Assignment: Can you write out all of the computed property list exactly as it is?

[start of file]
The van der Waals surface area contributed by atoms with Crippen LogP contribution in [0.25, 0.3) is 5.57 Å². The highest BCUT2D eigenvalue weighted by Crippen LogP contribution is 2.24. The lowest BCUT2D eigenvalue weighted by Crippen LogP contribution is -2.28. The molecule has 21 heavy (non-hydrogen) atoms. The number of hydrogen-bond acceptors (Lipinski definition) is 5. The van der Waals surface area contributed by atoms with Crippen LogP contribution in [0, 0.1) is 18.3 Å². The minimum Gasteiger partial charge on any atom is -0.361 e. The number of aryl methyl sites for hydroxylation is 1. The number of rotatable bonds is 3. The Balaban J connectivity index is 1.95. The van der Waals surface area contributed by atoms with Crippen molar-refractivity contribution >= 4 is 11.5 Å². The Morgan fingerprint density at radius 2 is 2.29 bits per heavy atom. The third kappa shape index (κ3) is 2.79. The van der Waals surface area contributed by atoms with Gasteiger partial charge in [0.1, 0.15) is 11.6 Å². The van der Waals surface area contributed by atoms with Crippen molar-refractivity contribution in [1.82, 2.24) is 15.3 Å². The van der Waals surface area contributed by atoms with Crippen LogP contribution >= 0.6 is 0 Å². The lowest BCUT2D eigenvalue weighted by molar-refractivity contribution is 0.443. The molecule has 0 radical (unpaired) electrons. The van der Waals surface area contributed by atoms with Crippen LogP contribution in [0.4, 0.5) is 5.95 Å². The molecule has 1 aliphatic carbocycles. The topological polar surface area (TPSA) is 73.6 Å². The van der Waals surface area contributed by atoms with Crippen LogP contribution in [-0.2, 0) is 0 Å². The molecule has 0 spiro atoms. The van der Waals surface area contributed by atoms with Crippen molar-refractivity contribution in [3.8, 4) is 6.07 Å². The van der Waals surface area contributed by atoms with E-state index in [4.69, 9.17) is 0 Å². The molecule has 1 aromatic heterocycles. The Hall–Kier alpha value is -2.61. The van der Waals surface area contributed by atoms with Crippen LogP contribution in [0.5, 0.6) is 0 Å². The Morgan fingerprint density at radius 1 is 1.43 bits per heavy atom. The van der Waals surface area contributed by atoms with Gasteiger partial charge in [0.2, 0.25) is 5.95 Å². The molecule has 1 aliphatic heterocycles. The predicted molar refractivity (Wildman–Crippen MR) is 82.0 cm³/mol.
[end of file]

The van der Waals surface area contributed by atoms with Crippen LogP contribution in [0.25, 0.3) is 5.57 Å². The highest BCUT2D eigenvalue weighted by Crippen LogP contribution is 2.24. The lowest BCUT2D eigenvalue weighted by Crippen LogP contribution is -2.28. The molecule has 21 heavy (non-hydrogen) atoms. The number of hydrogen-bond acceptors (Lipinski definition) is 5. The van der Waals surface area contributed by atoms with Crippen LogP contribution in [0, 0.1) is 18.3 Å². The minimum Gasteiger partial charge on any atom is -0.361 e. The number of aryl methyl sites for hydroxylation is 1. The number of rotatable bonds is 3. The Balaban J connectivity index is 1.95. The van der Waals surface area contributed by atoms with Crippen molar-refractivity contribution >= 4 is 11.5 Å². The Morgan fingerprint density at radius 2 is 2.29 bits per heavy atom. The third kappa shape index (κ3) is 2.79. The van der Waals surface area contributed by atoms with Gasteiger partial charge in [0.1, 0.15) is 11.6 Å². The van der Waals surface area contributed by atoms with Crippen molar-refractivity contribution in [1.82, 2.24) is 15.3 Å². The van der Waals surface area contributed by atoms with Crippen LogP contribution >= 0.6 is 0 Å². The lowest BCUT2D eigenvalue weighted by molar-refractivity contribution is 0.443. The molecule has 0 radical (unpaired) electrons. The van der Waals surface area contributed by atoms with Crippen LogP contribution in [0.4, 0.5) is 5.95 Å². The molecule has 1 aliphatic carbocycles. The topological polar surface area (TPSA) is 73.6 Å². The van der Waals surface area contributed by atoms with Crippen LogP contribution in [-0.2, 0) is 0 Å². The molecule has 0 spiro atoms. The van der Waals surface area contributed by atoms with Crippen molar-refractivity contribution in [3.8, 4) is 6.07 Å². The van der Waals surface area contributed by atoms with E-state index in [4.69, 9.17) is 0 Å². The molecule has 1 aromatic heterocycles. The Hall–Kier alpha value is -2.61. The van der Waals surface area contributed by atoms with Crippen LogP contribution in [0.5, 0.6) is 0 Å². The Morgan fingerprint density at radius 1 is 1.43 bits per heavy atom. The van der Waals surface area contributed by atoms with Gasteiger partial charge in [0.2, 0.25) is 5.95 Å². The molecule has 1 aliphatic heterocycles. The predicted molar refractivity (Wildman–Crippen MR) is 82.0 cm³/mol.